Garma Festival's ‘Pathways to Our Future’ theme and YYF’s focus was on the next generation and its thinking.
2019 Garma Festival hosted by the Youth Yindi foundation, had nearly 40 companies and government agencies in attendance with more than 450 participants making 2019 the biggest attendance rate to date.
Garma’s program has the remarkable ability to transcend colour, creed and race, as structures of hierarchy and status dissolve; from champions of industry, philanthropic leaders, government policy makers to academics from across the nation along with international counterparts, coming together eager to learn from a grass-roots perspective. Our corporate guests recognise how valuable this experience is in our efforts to shape the nation from a place of real connection through open and honest dialogue.
- Yothu Yindi Foundation (YYF) CEO Denise Bowden delivered a frank assessment, saying that they were grateful for their relationship with the Department of Education, but called for a clearly conceptualised and unified approach to education and wrap around health and care services for Aboriginal students.
- There was a consensus among the speakers, including teachers, leaders, elders that their Djamakuli (children) can only truly learn about country, on country. The education system must be brought home. The elders wanted their children to learn where there is peace and quiet and where their family is close by. Above all, they didn’t want the Djamakuli (children) to get distracted.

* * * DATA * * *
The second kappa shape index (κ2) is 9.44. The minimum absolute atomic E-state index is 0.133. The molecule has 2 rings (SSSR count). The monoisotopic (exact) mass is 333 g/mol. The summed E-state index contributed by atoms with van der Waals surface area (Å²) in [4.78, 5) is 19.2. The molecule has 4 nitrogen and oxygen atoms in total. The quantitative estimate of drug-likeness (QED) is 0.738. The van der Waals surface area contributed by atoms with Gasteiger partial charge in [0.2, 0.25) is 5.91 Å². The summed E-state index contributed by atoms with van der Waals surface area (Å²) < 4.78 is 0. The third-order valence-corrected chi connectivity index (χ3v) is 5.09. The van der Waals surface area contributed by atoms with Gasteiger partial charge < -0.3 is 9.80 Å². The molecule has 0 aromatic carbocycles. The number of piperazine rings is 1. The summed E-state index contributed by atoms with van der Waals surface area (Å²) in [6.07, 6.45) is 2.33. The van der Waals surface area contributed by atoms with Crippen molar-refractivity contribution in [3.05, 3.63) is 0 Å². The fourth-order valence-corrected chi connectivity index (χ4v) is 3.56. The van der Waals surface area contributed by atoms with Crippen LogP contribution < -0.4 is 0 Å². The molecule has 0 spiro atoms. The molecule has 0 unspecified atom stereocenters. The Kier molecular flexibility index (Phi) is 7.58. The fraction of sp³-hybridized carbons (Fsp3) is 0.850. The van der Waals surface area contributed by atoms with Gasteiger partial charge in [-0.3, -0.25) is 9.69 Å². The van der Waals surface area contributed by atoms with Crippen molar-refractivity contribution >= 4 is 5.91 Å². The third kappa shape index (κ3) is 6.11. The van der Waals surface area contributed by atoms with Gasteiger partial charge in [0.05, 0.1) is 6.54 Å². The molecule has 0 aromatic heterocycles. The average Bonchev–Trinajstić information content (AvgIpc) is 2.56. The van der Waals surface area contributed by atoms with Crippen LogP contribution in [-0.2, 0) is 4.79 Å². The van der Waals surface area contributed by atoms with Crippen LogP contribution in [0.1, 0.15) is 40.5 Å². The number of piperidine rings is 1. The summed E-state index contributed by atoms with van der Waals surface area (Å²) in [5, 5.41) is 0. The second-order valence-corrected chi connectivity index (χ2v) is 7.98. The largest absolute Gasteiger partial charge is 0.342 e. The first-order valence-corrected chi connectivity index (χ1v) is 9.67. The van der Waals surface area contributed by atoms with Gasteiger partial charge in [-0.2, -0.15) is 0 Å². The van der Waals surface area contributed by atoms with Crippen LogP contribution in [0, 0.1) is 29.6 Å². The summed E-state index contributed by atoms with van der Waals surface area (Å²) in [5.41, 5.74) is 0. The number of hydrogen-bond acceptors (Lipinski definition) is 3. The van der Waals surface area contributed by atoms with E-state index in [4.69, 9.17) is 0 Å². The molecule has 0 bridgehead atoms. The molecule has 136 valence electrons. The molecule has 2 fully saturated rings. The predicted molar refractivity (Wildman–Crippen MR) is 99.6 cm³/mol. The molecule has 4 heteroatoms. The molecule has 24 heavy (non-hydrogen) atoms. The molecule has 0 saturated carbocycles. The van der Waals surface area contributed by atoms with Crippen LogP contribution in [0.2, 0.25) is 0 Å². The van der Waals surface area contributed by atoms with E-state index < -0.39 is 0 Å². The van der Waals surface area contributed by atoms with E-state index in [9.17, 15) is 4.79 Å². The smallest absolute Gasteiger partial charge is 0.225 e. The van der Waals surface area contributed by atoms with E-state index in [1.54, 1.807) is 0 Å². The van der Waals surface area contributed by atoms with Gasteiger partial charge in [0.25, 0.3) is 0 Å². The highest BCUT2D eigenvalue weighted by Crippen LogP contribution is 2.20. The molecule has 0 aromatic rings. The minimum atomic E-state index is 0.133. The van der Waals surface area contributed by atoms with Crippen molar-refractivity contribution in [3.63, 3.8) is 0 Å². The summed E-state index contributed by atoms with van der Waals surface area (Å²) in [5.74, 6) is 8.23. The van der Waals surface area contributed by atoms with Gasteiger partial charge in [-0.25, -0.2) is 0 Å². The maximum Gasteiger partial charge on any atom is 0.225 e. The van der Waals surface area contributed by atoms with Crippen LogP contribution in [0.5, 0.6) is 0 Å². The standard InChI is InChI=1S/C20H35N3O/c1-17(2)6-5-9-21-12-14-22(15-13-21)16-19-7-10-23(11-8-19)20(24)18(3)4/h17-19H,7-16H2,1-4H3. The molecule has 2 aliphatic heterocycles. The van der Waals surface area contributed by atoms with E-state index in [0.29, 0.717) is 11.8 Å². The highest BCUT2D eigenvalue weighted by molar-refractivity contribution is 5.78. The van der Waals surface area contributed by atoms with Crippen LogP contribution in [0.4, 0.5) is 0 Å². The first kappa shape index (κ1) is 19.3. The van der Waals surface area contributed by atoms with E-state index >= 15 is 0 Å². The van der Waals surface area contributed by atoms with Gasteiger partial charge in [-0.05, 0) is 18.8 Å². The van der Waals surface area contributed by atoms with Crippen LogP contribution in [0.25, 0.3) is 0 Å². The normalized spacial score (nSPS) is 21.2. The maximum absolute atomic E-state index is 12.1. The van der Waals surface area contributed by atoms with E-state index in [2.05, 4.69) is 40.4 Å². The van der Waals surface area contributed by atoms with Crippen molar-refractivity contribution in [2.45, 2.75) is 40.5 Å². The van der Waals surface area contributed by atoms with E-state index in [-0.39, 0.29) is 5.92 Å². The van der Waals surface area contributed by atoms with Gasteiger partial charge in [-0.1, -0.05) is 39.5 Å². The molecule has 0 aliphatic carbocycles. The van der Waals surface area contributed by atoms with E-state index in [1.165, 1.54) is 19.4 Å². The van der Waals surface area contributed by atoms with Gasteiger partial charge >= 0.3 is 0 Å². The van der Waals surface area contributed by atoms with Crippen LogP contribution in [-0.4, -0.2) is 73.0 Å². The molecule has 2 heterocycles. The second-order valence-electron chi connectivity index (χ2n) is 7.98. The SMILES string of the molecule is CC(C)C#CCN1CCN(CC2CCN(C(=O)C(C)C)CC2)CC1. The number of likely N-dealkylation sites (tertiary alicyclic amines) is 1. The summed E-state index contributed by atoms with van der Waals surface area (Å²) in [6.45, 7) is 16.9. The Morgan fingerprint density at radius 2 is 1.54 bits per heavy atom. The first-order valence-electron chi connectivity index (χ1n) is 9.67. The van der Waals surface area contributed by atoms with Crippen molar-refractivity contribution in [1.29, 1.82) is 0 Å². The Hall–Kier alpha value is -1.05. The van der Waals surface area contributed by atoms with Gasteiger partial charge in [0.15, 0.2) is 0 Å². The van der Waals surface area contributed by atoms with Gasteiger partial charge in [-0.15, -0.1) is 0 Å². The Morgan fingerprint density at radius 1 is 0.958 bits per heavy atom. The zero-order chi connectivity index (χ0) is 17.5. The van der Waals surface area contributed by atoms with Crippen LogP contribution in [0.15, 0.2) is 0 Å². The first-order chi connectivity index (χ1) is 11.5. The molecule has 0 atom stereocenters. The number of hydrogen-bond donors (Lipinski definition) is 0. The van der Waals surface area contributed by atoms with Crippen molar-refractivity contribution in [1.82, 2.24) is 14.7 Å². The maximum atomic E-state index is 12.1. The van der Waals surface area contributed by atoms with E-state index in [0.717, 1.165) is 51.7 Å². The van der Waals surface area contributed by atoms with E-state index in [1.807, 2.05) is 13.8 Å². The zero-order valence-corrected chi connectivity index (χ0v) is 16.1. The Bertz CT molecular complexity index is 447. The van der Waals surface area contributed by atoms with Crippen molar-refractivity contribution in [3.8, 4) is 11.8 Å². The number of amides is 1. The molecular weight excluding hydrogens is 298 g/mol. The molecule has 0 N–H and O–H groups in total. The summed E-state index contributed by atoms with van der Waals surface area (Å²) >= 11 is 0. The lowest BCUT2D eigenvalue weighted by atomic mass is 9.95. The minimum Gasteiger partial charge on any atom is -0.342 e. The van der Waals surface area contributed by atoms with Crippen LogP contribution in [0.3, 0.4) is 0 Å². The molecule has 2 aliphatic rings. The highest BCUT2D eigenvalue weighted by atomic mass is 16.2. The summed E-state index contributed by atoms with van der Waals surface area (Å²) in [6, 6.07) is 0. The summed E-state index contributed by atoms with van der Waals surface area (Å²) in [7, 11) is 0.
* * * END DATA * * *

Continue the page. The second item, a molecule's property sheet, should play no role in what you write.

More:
- Dr Yunupingu called for a quick resolution to the ongoing public and political debate around the proposals outlined in the Uluru Statement from the Heart. “We are thinking of our Constitution, how we can change it and make it a real law for Yolŋu people as well as Balanda (non-indigenous) people,” he said. “We are doing that, asking for the rights to be accepted by the Commonwealth Government and by everybody else. "It (the Constitution) really rejects the Yolŋu people...We want to make things better so that the law must change, it must change for the Yolŋu people as well as the balanda (non-Indigenous), and they stand together as one people as a law."
- As YYF deputy chair Djawa Yunupingu explained in his Keynote speech to the Forum on Saturday morning, Australia had come to a crossroads in its relationship with Aboriginal and Torres Strait Islanders, and that was historically a place of worry and stress for Yolŋu people. Djawa closed his speech with an emotive plea to Parliament and Australians more broadly; do the hard work to create a future where Indigenous and nonIndigenous are truly equal and balanced.
- YYF CEO Bowden accused Governments of dining out on the misery of Aboriginal people, saying that financial maladministration and incompetence were plaguing efforts to remedy remote Indigenous disadvantage.